Towards a Moisim Christology: A Korean Response

Resources »Eapr »East Asian Pastoral Review 2003 »Volume 40 2003 Number 1 »Towards A Moisim Christology A Korean Response

Kwang Kyung Hoon

Kwang Kyung Hoon, a Korean layman, holds an M.A. in Theological Studies from the Institute of Formation and Religious Studies, Manila. He is a researcher of the Woor i (our) Theology Institute, Seoul, Korea which supports the lay empowerment movement of the Korean Catholic Church. He is also involved in developing Korean contextual theology in the Woor i Institute.


Introduction

In the first part of this article I will reflect on Jesus’ understanding of God before moving on to discuss the Korean people’s cultural understanding of Jesus. Finally I will offer Mosim Christology (mosim means reverencing or serving humans and God in one’s heart sincerely) as a meaningful Christology for Korean people. I wish to show the relationship between Jesus’ experience of God as abba and mosim which is our main theme. In the gospels we can see how Jesus felt so intimately close to God that he could call God Abba. In his abba experience Jesus experienced God’s intimate presence, not as a strict judge but as a loving and generous father. I wish to stress that Jesus also felt so uniquely and intimately close to God that he could express in his Gethsemane prayer "Not my will, but your will, Father" (Lk 21:42; Mt 26:42). Like a teacher who asks his or her pupils not to give up pursuing truth endlessly, Jesus’ God asked him to accomplish his mission even on the cross as an expression of the close Father-son relationship. In our Korean context we call that a mosim relationship.

In this respect, we see Jesus as the man of doing hyo, or filial piety or reverence, which is important in our Korean tradition. Although we put Jesus in the Korean tradition of doing hyo, the ethical virtue of hyo is too limited to grasp the essence of the relationship between God and Jesus which is expressed in the abba experience. Mosim, which is the thorough and sincere exercise of serving with sincere reverence is deeper than doing hyo. Jesus is our model of mosim inviting us to revere hanunim, our heavenly God, as well as to reverence and serve all our brothers and sisters.

We would also like to emphasize that when Jesus called God Abba, he felt the ultimate life as the Spirit. With the presence of the Spirit he continued to grow into a deeper relationship with God especially from his baptism onwards. In the abba experience he experienced such a deep presence of the divine power, that in the power of the Spirit he could conclude that the reign of God had already come. When he called God Abba, he felt that he was already in the kingdom. For Jesus, therefore, the reign of God is nothing but the world of the Spirit. To clarify our point, our reflections will begin with Jesus’ understanding of the reign of God.

By saying that Jesus is a Spirit-filled person, I mean that he lived in and through the Spirit as God’s ultimate life until he died on the cross. To translate this and make it meaningful in Korean culture, we should say that Jesus is the Spirit-filled person who accomplished the father-son relationship by sincerely doing hyo (filial piety or reverence). This leads us to claim that Jesus is the model of doing mosim.

The latter part of this article will be devoted to introducing the Ul (Spirit) Christology of the late Yoo Young mo, a very infuential Korean thinker and theologian. Comparing his Christology to doing mosim will be our other main concern here. We will find similarities and closeness between the Ul Christology and mosim in terms of doing hyo on the one hand, and differences between the two with regard to usage, focus and range of each development on the other. Through these efforts, we will come to articulate and explore our own Christology which we wish to call Mosim Christology.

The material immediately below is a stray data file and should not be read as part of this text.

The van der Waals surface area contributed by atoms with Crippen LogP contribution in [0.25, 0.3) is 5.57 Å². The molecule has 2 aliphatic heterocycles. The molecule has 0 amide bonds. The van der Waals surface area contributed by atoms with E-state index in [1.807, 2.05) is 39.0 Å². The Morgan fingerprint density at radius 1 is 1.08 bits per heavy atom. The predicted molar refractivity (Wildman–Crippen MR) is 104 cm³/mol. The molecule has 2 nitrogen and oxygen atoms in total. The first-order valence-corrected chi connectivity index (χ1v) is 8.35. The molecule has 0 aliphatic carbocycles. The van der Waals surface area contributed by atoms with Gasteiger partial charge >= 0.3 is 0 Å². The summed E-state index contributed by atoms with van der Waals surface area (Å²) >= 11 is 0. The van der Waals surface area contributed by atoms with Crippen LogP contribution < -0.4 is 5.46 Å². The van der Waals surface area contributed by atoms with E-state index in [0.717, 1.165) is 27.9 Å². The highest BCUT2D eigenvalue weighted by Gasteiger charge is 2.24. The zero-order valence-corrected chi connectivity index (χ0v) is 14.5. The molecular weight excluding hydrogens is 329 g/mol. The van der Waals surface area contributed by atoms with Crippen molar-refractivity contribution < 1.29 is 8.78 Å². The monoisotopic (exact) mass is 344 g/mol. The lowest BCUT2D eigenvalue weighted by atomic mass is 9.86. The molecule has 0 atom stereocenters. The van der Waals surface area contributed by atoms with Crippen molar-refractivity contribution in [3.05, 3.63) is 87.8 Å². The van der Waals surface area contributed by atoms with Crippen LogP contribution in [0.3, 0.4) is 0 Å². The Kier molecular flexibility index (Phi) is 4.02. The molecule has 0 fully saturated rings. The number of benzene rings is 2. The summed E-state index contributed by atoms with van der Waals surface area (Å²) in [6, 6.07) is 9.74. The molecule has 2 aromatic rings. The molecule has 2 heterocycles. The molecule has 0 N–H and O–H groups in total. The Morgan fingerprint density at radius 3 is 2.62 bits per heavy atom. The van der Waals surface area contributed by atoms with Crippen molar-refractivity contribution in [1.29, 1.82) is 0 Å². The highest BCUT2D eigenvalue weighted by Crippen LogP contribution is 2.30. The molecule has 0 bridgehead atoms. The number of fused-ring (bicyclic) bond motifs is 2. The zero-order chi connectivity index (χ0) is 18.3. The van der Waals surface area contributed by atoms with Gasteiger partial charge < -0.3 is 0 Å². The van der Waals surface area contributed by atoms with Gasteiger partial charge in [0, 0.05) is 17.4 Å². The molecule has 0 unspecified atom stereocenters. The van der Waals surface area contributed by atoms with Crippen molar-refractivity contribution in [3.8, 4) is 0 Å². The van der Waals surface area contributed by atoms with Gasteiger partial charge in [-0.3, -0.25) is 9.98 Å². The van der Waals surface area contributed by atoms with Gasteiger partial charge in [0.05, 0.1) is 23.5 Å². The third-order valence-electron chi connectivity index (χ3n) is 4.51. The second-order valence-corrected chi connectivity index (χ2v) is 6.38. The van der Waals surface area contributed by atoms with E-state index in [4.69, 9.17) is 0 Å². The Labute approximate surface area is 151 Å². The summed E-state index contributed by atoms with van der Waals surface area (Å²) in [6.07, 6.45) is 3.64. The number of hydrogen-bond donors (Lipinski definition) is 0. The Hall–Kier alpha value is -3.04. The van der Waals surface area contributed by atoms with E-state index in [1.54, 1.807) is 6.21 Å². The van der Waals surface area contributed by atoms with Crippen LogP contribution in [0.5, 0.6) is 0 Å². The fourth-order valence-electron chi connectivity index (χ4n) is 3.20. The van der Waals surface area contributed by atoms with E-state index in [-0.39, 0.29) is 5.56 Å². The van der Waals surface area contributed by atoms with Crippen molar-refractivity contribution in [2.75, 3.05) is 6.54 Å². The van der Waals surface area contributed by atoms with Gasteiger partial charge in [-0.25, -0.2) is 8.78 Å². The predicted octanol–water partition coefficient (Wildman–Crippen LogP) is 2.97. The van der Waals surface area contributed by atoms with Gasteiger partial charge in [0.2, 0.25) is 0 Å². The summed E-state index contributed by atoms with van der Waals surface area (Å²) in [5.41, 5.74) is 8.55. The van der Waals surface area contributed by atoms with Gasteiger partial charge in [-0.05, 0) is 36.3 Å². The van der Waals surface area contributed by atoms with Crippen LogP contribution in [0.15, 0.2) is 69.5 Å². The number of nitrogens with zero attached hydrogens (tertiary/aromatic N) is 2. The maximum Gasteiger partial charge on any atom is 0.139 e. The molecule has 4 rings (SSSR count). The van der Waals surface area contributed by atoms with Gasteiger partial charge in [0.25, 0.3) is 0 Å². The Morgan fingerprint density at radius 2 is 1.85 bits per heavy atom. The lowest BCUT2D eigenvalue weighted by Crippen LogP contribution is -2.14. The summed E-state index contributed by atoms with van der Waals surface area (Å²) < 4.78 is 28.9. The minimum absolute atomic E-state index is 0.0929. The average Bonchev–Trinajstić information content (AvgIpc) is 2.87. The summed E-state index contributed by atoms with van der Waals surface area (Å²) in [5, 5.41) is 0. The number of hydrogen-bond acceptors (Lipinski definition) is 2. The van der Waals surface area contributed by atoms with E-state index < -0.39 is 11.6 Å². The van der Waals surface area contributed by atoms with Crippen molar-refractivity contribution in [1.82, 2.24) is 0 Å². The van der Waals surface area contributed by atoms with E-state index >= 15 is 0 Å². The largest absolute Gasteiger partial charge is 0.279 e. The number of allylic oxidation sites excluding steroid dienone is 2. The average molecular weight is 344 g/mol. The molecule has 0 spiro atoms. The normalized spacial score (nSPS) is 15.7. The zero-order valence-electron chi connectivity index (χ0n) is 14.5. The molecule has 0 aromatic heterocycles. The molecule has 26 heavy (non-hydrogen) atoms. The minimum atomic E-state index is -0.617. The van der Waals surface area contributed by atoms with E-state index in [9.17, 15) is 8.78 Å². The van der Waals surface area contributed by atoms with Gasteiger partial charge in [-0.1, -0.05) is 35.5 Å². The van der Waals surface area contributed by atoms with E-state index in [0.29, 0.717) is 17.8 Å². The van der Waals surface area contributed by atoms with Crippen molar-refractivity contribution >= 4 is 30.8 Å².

In the Ul Christology Yoo stresses the special relationship of God and Jesus as Father and Son. However, I would like to insist that the father-son relationship is too narrow to include reverence and piety for every human being and creature in the universe. By offering the model of doing mosim, devotion to Jesus can be very meaningful in our Korean tradition. It can also challenge Koreans to go endlessly beyond the ‘vertical’ and what can sometimes become oppressive relationships such as father-son, men-women, old-young, humans-nature…etc. In other words, I am convinced that our mosim relationship to Jesus has to be broadened and widened in order to actively respond to our commitment to our neighbor and to the political, moral and ecological crisis of our time. In this sense, doing mosim, or mosim Christology goes one step further than Ul Christology.

The Abba Experience of Jesus

We will begin our discussion with Jesus’ experience of God as abba. Jesus’ calling God Abba represents an intimate and strong relationship with God. As we have said above, the abba experience not only refers to intimacy but to a solemn reverence and appreciation of God. Because of the experience, we believe that Jesus accomplished the Father-Son relationship by sincerely doing hyo, or filial piety. In other words, without the abba experience, we could say that it was impossible for Jesus to complete his mission which ended on the cross. Before discussing the abba experience in detail, let us summarize briefly the abba debate with Joachim Jeremias.

In his book The Prayers of Jesus (1967), Joachim Jeremias put forward several innovative theses which have made much impression on New Testament scholarship during the last quarter of a century. Among Jeremias’ arguments is firstly that abba originated in the babbling of ‘children’s speech.’ The germination ab-ba (dada) is modelled on the baby’s more frequent call to im-ma (mama). Secondly, this form of invocation is so familiar in tone that its association with the deity would have struck ordinary Aramaic-speaking Jews as disrespectful. Hence "there is no instance in Jewish prayer literature of the vocative abba being addressed to God" and its use by Jesus was "something new and unheard of" (Jeremias 1967:58-62). I will not discuss all the stages of Jeremias’ argument of abba here. Instead, I would like to briefly point out his contribution and limitation in the light of our main concern by mentioning his main arguments, and to introduce some criticisms of them.